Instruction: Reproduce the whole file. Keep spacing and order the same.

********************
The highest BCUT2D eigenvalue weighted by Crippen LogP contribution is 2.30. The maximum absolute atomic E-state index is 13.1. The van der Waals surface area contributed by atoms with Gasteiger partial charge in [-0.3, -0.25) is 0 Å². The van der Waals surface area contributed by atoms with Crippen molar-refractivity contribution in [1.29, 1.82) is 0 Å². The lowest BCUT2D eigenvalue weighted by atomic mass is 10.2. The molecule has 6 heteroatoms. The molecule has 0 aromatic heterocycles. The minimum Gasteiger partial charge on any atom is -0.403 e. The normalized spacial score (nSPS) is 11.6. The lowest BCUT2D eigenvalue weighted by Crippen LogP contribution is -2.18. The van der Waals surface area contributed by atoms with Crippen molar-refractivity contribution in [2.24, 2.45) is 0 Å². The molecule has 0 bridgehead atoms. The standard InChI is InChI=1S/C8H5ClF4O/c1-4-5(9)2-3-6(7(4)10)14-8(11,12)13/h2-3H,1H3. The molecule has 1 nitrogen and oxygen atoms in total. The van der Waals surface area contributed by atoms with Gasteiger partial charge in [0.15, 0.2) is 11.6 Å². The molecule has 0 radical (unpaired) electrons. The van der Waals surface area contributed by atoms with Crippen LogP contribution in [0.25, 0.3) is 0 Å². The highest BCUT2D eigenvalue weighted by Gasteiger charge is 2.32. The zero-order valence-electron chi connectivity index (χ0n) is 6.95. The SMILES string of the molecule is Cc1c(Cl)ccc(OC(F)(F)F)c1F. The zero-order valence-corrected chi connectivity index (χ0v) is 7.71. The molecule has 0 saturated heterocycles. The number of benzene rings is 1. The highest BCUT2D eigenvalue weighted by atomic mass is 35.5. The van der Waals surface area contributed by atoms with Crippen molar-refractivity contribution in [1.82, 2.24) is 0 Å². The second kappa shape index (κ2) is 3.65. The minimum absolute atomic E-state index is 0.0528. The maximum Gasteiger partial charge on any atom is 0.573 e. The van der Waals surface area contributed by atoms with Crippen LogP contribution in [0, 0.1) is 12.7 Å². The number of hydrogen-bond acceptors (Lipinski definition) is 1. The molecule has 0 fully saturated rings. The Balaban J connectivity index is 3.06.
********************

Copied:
The highest BCUT2D eigenvalue weighted by Crippen LogP contribution is 2.30. The maximum absolute atomic E-state index is 13.1. The van der Waals surface area contributed by atoms with Gasteiger partial charge in [-0.3, -0.25) is 0 Å². The van der Waals surface area contributed by atoms with Crippen molar-refractivity contribution in [1.29, 1.82) is 0 Å². The lowest BCUT2D eigenvalue weighted by atomic mass is 10.2. The molecule has 6 heteroatoms. The molecule has 0 aromatic heterocycles. The minimum Gasteiger partial charge on any atom is -0.403 e. The normalized spacial score (nSPS) is 11.6. The lowest BCUT2D eigenvalue weighted by Crippen LogP contribution is -2.18. The van der Waals surface area contributed by atoms with Crippen molar-refractivity contribution in [2.24, 2.45) is 0 Å². The molecule has 0 bridgehead atoms. The standard InChI is InChI=1S/C8H5ClF4O/c1-4-5(9)2-3-6(7(4)10)14-8(11,12)13/h2-3H,1H3. The molecule has 1 nitrogen and oxygen atoms in total. The van der Waals surface area contributed by atoms with Gasteiger partial charge in [0.15, 0.2) is 11.6 Å². The molecule has 0 radical (unpaired) electrons. The van der Waals surface area contributed by atoms with Crippen LogP contribution in [0.25, 0.3) is 0 Å². The highest BCUT2D eigenvalue weighted by Gasteiger charge is 2.32. The zero-order valence-electron chi connectivity index (χ0n) is 6.95. The SMILES string of the molecule is Cc1c(Cl)ccc(OC(F)(F)F)c1F. The zero-order valence-corrected chi connectivity index (χ0v) is 7.71. The molecule has 0 saturated heterocycles. The number of benzene rings is 1. The highest BCUT2D eigenvalue weighted by atomic mass is 35.5. The van der Waals surface area contributed by atoms with Crippen molar-refractivity contribution in [1.82, 2.24) is 0 Å². The second kappa shape index (κ2) is 3.65. The minimum absolute atomic E-state index is 0.0528. The maximum Gasteiger partial charge on any atom is 0.573 e. The van der Waals surface area contributed by atoms with Crippen LogP contribution in [0, 0.1) is 12.7 Å². The number of hydrogen-bond acceptors (Lipinski definition) is 1. The molecule has 0 fully saturated rings. The Balaban J connectivity index is 3.06.